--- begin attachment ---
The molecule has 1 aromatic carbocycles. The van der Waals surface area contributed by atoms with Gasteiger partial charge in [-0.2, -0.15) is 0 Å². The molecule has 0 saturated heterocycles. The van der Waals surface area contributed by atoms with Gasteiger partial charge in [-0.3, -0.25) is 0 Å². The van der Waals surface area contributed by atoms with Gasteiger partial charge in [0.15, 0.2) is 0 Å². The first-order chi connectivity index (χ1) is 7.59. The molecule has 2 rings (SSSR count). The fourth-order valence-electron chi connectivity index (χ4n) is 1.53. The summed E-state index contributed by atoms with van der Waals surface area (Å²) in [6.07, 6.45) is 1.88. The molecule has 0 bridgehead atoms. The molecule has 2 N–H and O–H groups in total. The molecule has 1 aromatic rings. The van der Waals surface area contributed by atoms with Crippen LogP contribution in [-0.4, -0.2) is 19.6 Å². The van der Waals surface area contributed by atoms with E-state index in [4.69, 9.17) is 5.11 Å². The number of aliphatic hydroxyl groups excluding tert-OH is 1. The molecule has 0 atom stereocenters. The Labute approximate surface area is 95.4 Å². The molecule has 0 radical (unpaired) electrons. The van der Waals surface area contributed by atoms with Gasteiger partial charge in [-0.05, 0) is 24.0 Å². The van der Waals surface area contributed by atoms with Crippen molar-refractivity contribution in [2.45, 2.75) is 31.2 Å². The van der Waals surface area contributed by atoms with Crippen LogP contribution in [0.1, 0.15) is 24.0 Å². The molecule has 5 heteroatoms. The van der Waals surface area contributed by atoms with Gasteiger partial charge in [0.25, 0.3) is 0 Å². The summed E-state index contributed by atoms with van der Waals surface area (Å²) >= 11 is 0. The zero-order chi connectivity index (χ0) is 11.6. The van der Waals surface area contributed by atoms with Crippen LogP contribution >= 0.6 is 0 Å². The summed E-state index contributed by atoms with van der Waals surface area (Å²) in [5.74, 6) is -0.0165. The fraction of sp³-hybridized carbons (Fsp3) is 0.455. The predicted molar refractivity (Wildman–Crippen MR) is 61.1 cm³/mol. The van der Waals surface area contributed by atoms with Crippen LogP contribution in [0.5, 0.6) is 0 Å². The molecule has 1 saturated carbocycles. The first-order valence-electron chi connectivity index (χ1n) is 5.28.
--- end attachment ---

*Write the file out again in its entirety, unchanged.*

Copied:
The molecule has 1 aromatic carbocycles. The van der Waals surface area contributed by atoms with Gasteiger partial charge in [-0.2, -0.15) is 0 Å². The molecule has 0 saturated heterocycles. The van der Waals surface area contributed by atoms with Gasteiger partial charge in [-0.3, -0.25) is 0 Å². The van der Waals surface area contributed by atoms with Gasteiger partial charge in [0.15, 0.2) is 0 Å². The first-order chi connectivity index (χ1) is 7.59. The molecule has 2 rings (SSSR count). The fourth-order valence-electron chi connectivity index (χ4n) is 1.53. The summed E-state index contributed by atoms with van der Waals surface area (Å²) in [6.07, 6.45) is 1.88. The molecule has 0 bridgehead atoms. The molecule has 2 N–H and O–H groups in total. The molecule has 1 aromatic rings. The van der Waals surface area contributed by atoms with Crippen LogP contribution in [-0.4, -0.2) is 19.6 Å². The van der Waals surface area contributed by atoms with E-state index in [4.69, 9.17) is 5.11 Å². The number of aliphatic hydroxyl groups excluding tert-OH is 1. The molecule has 0 atom stereocenters. The Labute approximate surface area is 95.4 Å². The molecule has 0 radical (unpaired) electrons. The van der Waals surface area contributed by atoms with Gasteiger partial charge in [-0.05, 0) is 24.0 Å². The van der Waals surface area contributed by atoms with Crippen molar-refractivity contribution in [2.45, 2.75) is 31.2 Å². The van der Waals surface area contributed by atoms with Crippen LogP contribution in [0.1, 0.15) is 24.0 Å². The molecule has 5 heteroatoms. The van der Waals surface area contributed by atoms with Gasteiger partial charge in [0.25, 0.3) is 0 Å². The summed E-state index contributed by atoms with van der Waals surface area (Å²) >= 11 is 0. The zero-order chi connectivity index (χ0) is 11.6. The van der Waals surface area contributed by atoms with Crippen LogP contribution >= 0.6 is 0 Å². The summed E-state index contributed by atoms with van der Waals surface area (Å²) in [5.74, 6) is -0.0165. The fraction of sp³-hybridized carbons (Fsp3) is 0.455. The predicted molar refractivity (Wildman–Crippen MR) is 61.1 cm³/mol. The van der Waals surface area contributed by atoms with Crippen LogP contribution in [0.5, 0.6) is 0 Å². The molecule has 1 saturated carbocycles. The first-order valence-electron chi connectivity index (χ1n) is 5.28.